Everett surgeon gets vivid look at cost of war

Five thousand miles from home, and working inside the unfamiliar, gray maze of the Landstuhl Regional Medical Center in Germany, Dr. Jay Cook watched as an injured soldier was wheeled into the hospital’s intensive care unit.

He remembers feeling an odd sense of familiarity, thinking: “They’re just a few years older than my son.

“These are just kids,” he said. “They’re doing what we asked them to do … It hit home to me how important it is that we do the right thing by them.”

Cook, a vascular surgeon who works in Everett, had signed up for an unusual two-week volunteer stint, to operate on service members injured in Iraq and Afghanistan. Many had been in war zones just 48 hours before.

Cook’s specialty — repairing veins and arteries in areas of the body other than the heart or inside the skull — is in high demand at the medical center. Many of the injuries treated there are to the hands, chest, pelvis, feet, legs and arms, often caused by roadside bombs.

Cook participated in a national volunteer program organized by the Society for Vascular Surgery. Nearly 50 surgeons have been sent to the German medical center since September 2007, said Emily Kalata, a spokeswoman for the organization.

Doctors from across the country have volunteered, but only one other surgeon from Washington has participated, she said.

Some surgeons have volunteered multiple times, Cook said, and the program is often booked out six months in advance.

Cook, 53, said he first thought of volunteering for the program several years ago, but wasn’t able to work out time away from his job in Everett.

Among other duties, Cook helps treat trauma patients at Providence Regional Medical Center Everett.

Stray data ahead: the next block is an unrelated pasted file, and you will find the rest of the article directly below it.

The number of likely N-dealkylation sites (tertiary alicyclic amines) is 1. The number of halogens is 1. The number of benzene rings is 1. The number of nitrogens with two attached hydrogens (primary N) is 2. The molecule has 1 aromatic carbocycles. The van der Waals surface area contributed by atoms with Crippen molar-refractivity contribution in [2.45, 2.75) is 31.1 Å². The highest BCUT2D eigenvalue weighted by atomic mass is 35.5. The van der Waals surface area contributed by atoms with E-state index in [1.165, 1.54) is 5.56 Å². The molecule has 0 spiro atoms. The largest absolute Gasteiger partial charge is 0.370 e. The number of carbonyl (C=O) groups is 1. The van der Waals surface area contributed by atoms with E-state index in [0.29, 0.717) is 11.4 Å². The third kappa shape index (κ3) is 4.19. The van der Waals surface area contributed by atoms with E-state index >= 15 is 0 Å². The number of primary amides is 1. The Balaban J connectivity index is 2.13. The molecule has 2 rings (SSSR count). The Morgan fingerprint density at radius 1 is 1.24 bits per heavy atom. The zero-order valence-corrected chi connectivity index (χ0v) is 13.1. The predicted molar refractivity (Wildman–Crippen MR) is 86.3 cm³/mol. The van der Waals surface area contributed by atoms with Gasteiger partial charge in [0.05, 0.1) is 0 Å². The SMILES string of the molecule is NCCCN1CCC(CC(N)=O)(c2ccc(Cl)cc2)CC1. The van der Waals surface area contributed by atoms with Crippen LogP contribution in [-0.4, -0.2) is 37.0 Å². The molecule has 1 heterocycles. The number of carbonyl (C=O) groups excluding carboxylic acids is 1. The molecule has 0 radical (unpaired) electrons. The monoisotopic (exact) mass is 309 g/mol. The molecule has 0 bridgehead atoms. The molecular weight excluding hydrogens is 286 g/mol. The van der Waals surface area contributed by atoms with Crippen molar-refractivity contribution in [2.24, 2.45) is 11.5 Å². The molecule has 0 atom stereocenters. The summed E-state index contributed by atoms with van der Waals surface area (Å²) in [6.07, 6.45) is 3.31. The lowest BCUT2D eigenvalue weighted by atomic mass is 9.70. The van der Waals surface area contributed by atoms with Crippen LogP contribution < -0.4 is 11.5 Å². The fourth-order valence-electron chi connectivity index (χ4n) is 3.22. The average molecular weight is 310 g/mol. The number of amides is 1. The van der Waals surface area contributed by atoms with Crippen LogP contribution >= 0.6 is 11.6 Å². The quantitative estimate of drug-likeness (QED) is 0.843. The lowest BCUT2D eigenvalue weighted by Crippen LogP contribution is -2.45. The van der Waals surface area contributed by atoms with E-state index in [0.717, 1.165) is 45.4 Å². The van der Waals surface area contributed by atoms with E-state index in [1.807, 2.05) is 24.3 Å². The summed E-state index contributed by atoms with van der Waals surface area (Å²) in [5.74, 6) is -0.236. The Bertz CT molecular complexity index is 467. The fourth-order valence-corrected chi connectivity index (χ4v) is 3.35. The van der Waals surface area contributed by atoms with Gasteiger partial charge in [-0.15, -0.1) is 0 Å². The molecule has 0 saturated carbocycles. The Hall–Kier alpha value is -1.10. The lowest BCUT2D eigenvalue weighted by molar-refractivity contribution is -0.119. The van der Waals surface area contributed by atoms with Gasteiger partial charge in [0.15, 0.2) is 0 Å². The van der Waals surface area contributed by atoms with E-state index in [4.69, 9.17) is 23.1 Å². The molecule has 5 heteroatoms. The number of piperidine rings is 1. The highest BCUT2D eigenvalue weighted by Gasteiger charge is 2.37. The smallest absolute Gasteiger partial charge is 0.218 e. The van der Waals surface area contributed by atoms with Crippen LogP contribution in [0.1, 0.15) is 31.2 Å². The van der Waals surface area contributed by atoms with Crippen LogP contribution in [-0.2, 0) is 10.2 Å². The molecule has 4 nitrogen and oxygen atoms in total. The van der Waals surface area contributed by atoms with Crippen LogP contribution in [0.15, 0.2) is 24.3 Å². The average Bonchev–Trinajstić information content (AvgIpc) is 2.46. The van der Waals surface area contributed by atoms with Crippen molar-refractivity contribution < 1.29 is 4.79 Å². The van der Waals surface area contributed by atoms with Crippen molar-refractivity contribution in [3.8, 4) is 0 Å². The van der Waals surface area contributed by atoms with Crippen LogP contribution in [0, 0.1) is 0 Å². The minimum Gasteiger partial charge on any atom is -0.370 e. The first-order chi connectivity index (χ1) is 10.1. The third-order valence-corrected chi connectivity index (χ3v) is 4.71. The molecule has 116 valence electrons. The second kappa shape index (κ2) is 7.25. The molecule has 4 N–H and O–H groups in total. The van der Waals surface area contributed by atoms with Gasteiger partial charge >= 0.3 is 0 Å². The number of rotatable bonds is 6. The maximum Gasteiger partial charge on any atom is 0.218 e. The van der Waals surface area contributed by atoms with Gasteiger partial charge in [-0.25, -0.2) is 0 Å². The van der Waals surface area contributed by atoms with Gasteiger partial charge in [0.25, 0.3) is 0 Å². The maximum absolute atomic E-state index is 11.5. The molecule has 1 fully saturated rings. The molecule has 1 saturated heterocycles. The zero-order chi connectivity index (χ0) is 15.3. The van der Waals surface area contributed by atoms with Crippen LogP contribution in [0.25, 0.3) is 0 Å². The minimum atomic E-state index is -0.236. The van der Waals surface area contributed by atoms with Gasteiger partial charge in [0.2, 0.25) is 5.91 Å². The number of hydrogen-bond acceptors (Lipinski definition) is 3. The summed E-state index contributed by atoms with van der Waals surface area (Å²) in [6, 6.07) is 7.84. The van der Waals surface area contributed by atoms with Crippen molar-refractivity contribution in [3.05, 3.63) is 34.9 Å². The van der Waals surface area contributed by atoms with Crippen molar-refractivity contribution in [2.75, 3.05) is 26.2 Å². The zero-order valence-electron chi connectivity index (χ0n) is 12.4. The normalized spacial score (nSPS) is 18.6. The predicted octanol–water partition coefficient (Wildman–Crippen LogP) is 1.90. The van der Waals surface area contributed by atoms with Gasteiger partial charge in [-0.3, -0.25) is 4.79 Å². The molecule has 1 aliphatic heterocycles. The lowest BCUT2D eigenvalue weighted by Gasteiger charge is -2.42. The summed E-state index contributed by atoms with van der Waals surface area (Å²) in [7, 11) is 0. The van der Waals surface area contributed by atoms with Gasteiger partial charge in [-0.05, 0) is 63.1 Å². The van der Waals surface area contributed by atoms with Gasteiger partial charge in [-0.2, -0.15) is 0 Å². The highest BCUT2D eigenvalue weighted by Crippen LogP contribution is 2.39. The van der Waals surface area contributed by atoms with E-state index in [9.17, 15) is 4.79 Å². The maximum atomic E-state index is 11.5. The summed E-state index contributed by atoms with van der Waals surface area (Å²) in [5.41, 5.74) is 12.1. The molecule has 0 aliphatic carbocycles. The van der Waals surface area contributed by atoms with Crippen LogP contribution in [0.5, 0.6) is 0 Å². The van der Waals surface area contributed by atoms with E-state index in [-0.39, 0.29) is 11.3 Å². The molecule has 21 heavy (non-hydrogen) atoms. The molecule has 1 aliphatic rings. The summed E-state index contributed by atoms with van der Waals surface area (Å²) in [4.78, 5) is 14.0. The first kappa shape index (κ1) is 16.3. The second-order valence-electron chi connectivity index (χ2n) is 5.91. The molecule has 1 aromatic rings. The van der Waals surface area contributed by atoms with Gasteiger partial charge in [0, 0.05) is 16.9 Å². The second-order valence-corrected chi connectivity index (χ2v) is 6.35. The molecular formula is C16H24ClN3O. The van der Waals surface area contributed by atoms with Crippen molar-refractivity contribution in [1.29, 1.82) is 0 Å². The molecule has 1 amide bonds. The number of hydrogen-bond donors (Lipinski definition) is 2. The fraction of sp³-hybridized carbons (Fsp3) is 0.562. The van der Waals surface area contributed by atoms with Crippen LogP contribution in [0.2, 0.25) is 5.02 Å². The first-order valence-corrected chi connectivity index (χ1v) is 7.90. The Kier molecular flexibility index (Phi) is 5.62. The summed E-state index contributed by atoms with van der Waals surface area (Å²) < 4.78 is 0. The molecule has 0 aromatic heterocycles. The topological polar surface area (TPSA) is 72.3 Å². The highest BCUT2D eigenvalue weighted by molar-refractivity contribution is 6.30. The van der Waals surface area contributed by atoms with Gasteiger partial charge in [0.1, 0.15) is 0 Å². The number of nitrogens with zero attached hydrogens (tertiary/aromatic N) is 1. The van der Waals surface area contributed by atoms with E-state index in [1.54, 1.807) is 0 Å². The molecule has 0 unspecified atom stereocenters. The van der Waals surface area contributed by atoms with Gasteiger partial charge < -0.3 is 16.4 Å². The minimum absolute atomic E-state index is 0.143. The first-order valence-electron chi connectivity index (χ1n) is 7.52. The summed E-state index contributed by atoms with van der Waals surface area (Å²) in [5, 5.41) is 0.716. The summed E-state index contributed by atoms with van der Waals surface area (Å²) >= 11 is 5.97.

Roadside bombs still cause a variety of serious injuries despite body armor and more protection, or armoring, being built into military vehicles, he said.

The protection helps soldiers survive the blasts but leaves them with severe injuries to the chest, abdomen, hands, legs, hips, head and spine, he said.

Soldiers arriving at the military hospital in Germany will have already received initial treatment to stabilize their injuries. They are generally transported to Germany within 24 to 48 hours of that initial care.

Cook’s duties included assisting in several spinal surgeries, including one to stabilize a crushed vertebra, and conducting two procedures to put a filter in a vein to the heart to prevent blood clots from going to the patient’s lung.

“I was happy, proud and honored to be able to contribute something,” Cook said.

The experience underscored to him how important it is for people to volunteer for whatever cause they believe in.

One nonprofit that provides help to military families is Fisher House, providing housing to those who have a family member hospitalized for illness or injury. The organization had two facilities near the Landstuhl medical center, he said.

“There are so many things that need to get done in the world that are so worthy, it’s almost overwhelming,” he said.

“If everyone was able to just give a little bit — time, talent, financially — it would really help … Everybody has something to give.”

Reporter Sharon Salyer: 425-339-3486, salyer@heraldnet.com.

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